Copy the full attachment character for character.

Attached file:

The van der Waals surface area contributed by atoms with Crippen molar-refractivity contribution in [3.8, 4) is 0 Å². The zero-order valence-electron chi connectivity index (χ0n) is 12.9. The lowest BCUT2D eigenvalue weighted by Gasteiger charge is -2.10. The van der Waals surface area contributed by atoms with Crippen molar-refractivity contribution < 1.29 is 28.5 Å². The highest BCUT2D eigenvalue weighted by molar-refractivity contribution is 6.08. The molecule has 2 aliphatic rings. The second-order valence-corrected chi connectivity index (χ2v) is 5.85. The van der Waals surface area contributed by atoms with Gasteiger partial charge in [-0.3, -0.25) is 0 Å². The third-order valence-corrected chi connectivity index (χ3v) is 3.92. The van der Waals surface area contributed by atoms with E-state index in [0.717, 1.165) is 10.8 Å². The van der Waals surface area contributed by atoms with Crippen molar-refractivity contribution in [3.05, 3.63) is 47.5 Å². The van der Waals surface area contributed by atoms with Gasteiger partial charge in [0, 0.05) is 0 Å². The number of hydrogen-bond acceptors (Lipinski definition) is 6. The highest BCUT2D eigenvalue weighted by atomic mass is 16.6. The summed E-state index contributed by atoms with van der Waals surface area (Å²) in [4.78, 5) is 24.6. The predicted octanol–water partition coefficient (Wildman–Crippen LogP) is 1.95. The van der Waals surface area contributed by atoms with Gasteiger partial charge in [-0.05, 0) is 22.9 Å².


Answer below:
The van der Waals surface area contributed by atoms with Crippen molar-refractivity contribution in [3.8, 4) is 0 Å². The zero-order valence-electron chi connectivity index (χ0n) is 12.9. The lowest BCUT2D eigenvalue weighted by Gasteiger charge is -2.10. The van der Waals surface area contributed by atoms with Crippen molar-refractivity contribution < 1.29 is 28.5 Å². The highest BCUT2D eigenvalue weighted by molar-refractivity contribution is 6.08. The molecule has 2 aliphatic rings. The second-order valence-corrected chi connectivity index (χ2v) is 5.85. The van der Waals surface area contributed by atoms with Gasteiger partial charge in [-0.3, -0.25) is 0 Å². The third-order valence-corrected chi connectivity index (χ3v) is 3.92. The van der Waals surface area contributed by atoms with E-state index in [0.717, 1.165) is 10.8 Å². The van der Waals surface area contributed by atoms with Crippen molar-refractivity contribution in [3.05, 3.63) is 47.5 Å². The van der Waals surface area contributed by atoms with Gasteiger partial charge in [0, 0.05) is 0 Å². The number of hydrogen-bond acceptors (Lipinski definition) is 6. The highest BCUT2D eigenvalue weighted by atomic mass is 16.6. The summed E-state index contributed by atoms with van der Waals surface area (Å²) in [4.78, 5) is 24.6. The predicted octanol–water partition coefficient (Wildman–Crippen LogP) is 1.95. The van der Waals surface area contributed by atoms with Gasteiger partial charge in [-0.05, 0) is 22.9 Å².